The Science Behind NMN: Understanding How It Works in the Body
NMN (Nicotinamide Mononucleotide) is a molecule found naturally in the body and is a precursor to NAD+ (Nicotinamide Adenine Dinucleotide), which is an essential coenzyme involved in many biological processes. NAD+ levels decline with age, and this has been linked to various age-related diseases and decline in overall health.
Increased NAD+ levels lead to various health benefits:
NAD+ plays a crucial role in many biological processes, including energy metabolism, DNA repair, and gene expression. As NAD+ levels decline with age, supplementing with NMN can potentially improve these processes and help combat age-related decline in health.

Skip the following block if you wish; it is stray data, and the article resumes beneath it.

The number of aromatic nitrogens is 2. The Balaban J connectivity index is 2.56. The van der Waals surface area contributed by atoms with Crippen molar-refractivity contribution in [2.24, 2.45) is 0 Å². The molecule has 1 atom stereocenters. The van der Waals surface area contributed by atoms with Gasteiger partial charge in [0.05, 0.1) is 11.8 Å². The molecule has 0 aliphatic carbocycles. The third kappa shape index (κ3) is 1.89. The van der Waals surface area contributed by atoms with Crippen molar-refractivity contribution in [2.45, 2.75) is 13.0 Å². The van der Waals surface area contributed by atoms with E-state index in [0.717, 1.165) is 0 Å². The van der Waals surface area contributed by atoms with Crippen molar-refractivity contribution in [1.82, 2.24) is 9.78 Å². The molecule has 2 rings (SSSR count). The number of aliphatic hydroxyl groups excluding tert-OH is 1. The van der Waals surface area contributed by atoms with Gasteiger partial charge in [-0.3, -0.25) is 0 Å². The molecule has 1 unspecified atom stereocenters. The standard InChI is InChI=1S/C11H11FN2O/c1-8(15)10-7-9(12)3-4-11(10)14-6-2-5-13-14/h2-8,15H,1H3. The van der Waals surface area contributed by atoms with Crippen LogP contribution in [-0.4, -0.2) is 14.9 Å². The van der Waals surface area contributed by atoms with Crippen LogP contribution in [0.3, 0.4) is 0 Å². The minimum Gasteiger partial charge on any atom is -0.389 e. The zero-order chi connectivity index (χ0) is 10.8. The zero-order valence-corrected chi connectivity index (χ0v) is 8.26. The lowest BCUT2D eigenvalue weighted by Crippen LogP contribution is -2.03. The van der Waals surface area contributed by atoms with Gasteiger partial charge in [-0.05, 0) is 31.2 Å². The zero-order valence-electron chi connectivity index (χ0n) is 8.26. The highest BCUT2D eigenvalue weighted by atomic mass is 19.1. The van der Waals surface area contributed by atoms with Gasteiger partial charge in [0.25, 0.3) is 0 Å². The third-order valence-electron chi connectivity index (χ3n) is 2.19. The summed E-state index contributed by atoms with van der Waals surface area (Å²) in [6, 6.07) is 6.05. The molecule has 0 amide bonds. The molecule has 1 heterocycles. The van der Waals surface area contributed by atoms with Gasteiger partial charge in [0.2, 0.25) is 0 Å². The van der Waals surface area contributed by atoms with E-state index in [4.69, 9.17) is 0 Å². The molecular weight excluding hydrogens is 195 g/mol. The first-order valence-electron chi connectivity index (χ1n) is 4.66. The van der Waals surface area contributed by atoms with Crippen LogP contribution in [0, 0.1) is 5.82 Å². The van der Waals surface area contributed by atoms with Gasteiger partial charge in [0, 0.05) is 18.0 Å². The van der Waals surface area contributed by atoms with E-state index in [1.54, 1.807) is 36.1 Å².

NMN is absorbed by the body:
NMN can be found in various foods such as broccoli, avocado, and cabbage, but its concentration in these foods is very low. Therefore, most NMN supplements are made by chemical synthesis or through fermentation processes.
NMN is converted to NAD+:
Once NMN enters the body, it is rapidly taken up by cells and converted to NAD+ via a series of enzymatic reactions.
Research on NMN is still ongoing:
While there have been several studies that have shown promising results regarding the potential health benefits of NMN, further research is needed to fully understand its effects on the body and to determine the optimal dosage and long-term safety of NMN supplementation.
Overall, NMN has shown promising results in increasing NAD+ levels in the body and potentially improving various biological processes. However, it’s important to consult with a healthcare professional before starting any new supplement regimen.